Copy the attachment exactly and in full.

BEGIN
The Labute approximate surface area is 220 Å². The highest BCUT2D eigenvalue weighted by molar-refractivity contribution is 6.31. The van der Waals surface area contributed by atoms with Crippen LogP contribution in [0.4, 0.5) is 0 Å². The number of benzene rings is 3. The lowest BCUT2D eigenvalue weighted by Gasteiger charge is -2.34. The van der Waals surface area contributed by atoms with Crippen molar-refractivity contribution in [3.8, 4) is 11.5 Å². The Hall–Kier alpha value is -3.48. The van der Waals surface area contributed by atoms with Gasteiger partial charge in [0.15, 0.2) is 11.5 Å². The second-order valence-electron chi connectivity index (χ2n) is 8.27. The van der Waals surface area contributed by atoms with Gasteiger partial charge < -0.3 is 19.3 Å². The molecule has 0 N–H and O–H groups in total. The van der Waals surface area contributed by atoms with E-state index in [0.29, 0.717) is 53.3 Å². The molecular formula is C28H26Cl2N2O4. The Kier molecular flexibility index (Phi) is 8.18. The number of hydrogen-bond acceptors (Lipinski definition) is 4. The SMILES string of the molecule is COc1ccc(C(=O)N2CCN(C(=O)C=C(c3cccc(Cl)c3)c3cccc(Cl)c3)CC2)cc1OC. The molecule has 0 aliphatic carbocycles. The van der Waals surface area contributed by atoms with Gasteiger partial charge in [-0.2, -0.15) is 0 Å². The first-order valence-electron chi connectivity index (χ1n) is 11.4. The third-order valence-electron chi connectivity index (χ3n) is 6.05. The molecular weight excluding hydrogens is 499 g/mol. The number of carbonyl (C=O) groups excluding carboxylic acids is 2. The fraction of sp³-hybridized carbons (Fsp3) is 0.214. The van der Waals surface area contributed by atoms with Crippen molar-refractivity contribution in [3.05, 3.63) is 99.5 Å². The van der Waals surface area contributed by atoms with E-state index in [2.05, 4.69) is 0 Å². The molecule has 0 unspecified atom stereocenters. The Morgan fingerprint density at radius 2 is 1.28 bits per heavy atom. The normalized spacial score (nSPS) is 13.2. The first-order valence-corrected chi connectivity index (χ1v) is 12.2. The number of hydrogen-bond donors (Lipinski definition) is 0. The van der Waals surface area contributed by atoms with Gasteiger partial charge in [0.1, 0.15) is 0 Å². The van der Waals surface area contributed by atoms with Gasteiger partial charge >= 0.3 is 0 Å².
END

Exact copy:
The Labute approximate surface area is 220 Å². The highest BCUT2D eigenvalue weighted by molar-refractivity contribution is 6.31. The van der Waals surface area contributed by atoms with Crippen LogP contribution in [0.4, 0.5) is 0 Å². The number of benzene rings is 3. The lowest BCUT2D eigenvalue weighted by Gasteiger charge is -2.34. The van der Waals surface area contributed by atoms with Crippen molar-refractivity contribution in [3.8, 4) is 11.5 Å². The Hall–Kier alpha value is -3.48. The van der Waals surface area contributed by atoms with Gasteiger partial charge in [0.15, 0.2) is 11.5 Å². The second-order valence-electron chi connectivity index (χ2n) is 8.27. The van der Waals surface area contributed by atoms with Gasteiger partial charge < -0.3 is 19.3 Å². The molecule has 0 N–H and O–H groups in total. The van der Waals surface area contributed by atoms with E-state index in [0.29, 0.717) is 53.3 Å². The molecular formula is C28H26Cl2N2O4. The Kier molecular flexibility index (Phi) is 8.18. The number of hydrogen-bond acceptors (Lipinski definition) is 4. The SMILES string of the molecule is COc1ccc(C(=O)N2CCN(C(=O)C=C(c3cccc(Cl)c3)c3cccc(Cl)c3)CC2)cc1OC. The molecule has 0 aliphatic carbocycles. The van der Waals surface area contributed by atoms with Gasteiger partial charge in [-0.2, -0.15) is 0 Å². The first-order valence-electron chi connectivity index (χ1n) is 11.4. The third-order valence-electron chi connectivity index (χ3n) is 6.05. The molecular weight excluding hydrogens is 499 g/mol. The number of carbonyl (C=O) groups excluding carboxylic acids is 2. The fraction of sp³-hybridized carbons (Fsp3) is 0.214. The van der Waals surface area contributed by atoms with Crippen molar-refractivity contribution in [3.05, 3.63) is 99.5 Å². The van der Waals surface area contributed by atoms with E-state index in [2.05, 4.69) is 0 Å². The molecule has 0 unspecified atom stereocenters. The Morgan fingerprint density at radius 2 is 1.28 bits per heavy atom. The normalized spacial score (nSPS) is 13.2. The first-order valence-corrected chi connectivity index (χ1v) is 12.2. The number of hydrogen-bond donors (Lipinski definition) is 0. The van der Waals surface area contributed by atoms with Gasteiger partial charge in [0.1, 0.15) is 0 Å². The van der Waals surface area contributed by atoms with Gasteiger partial charge >= 0.3 is 0 Å².